The name suits on several levels. She has a dog named Bella, and her family lives in the woods of Falmouth, but she's also giving a nod to Marine lore. After the World War I Battle of Belleau Wood in France, Germans called Marines "devil dogs" because of their tenacious fighting.

Huber has donated her photography services to Semper K9 Assistance Dogs, a Woodbridge group that rescues dogs from shelters and trains them for disabled service members. She plans to devote one day a month at her studio, off State Route 3 in Fredericksburg, to providing free headshots for all service members transitioning into civilian work.

And, her studio is a collection site for Toys for Tots, the annual holiday effort by the Marine Corps Reserve. In the late 1980s, she posed for a national campaign poster promoting the effort, alongside comedian Danny Thomas.

"When you have someone who understands the military culture and lifestyle, it helps keep our veterans at ease because they know the person has been there, too," said Amanda Baity, who runs the Semper K9 program with her husband, Christopher, a former Marine dog handler. "I can tell she truly has a caring heart and wants to give back."


Jackie Huber, standing on the left, volunteered to serve in Somalia in 1992. Women Marines had to wait on a plane as officials readied 'facilities' for them in the bedraggled (Courtesy via The Free Lance–Star)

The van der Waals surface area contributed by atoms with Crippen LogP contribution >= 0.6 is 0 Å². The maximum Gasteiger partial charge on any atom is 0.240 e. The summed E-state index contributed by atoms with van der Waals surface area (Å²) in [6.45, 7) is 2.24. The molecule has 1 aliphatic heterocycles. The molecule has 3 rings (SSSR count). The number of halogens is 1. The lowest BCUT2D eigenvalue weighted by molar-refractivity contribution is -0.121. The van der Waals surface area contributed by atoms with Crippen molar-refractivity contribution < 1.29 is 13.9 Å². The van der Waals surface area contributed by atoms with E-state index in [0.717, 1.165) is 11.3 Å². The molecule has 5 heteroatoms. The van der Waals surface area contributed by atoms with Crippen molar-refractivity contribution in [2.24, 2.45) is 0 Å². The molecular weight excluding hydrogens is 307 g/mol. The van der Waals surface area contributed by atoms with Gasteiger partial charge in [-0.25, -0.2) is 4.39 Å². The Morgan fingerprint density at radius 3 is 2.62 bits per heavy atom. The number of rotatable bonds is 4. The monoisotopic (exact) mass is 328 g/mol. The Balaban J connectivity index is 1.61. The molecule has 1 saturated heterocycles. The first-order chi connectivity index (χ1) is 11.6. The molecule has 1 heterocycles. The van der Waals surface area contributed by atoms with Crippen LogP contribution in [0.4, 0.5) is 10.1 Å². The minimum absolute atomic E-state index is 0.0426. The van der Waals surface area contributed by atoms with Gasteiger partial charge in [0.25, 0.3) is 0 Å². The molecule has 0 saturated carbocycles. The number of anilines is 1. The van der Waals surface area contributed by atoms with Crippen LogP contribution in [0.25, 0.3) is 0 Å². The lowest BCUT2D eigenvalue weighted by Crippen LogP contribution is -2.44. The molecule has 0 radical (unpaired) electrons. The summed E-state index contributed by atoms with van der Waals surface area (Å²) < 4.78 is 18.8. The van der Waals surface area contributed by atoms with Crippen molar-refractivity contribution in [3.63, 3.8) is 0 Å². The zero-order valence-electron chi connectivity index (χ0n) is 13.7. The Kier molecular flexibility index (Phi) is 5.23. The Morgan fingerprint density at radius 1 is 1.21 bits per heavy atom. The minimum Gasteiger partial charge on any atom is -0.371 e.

'Women didn't speak up'

Amanda Baity has met several women who were reluctant to advertise their military status.

"I see that a lot," she said. "Maybe it's a stigma and they don't want to be defined as that."

The Marine Corps has the fewest number of women of any branch in the military. About 8 percent of its enlisted ranks and officers are female—a percentage that's at least twice as high in the other services, according to the Department of Defense.

Huber's best friend, Carrie Lynch of Stafford, also served in Marines for 20 years, and the two have talked about their experiences. Lynch followed her father into the Corps and said her service didn't always include rainbows and unicorns, but was still "the best thing that ever happened to me."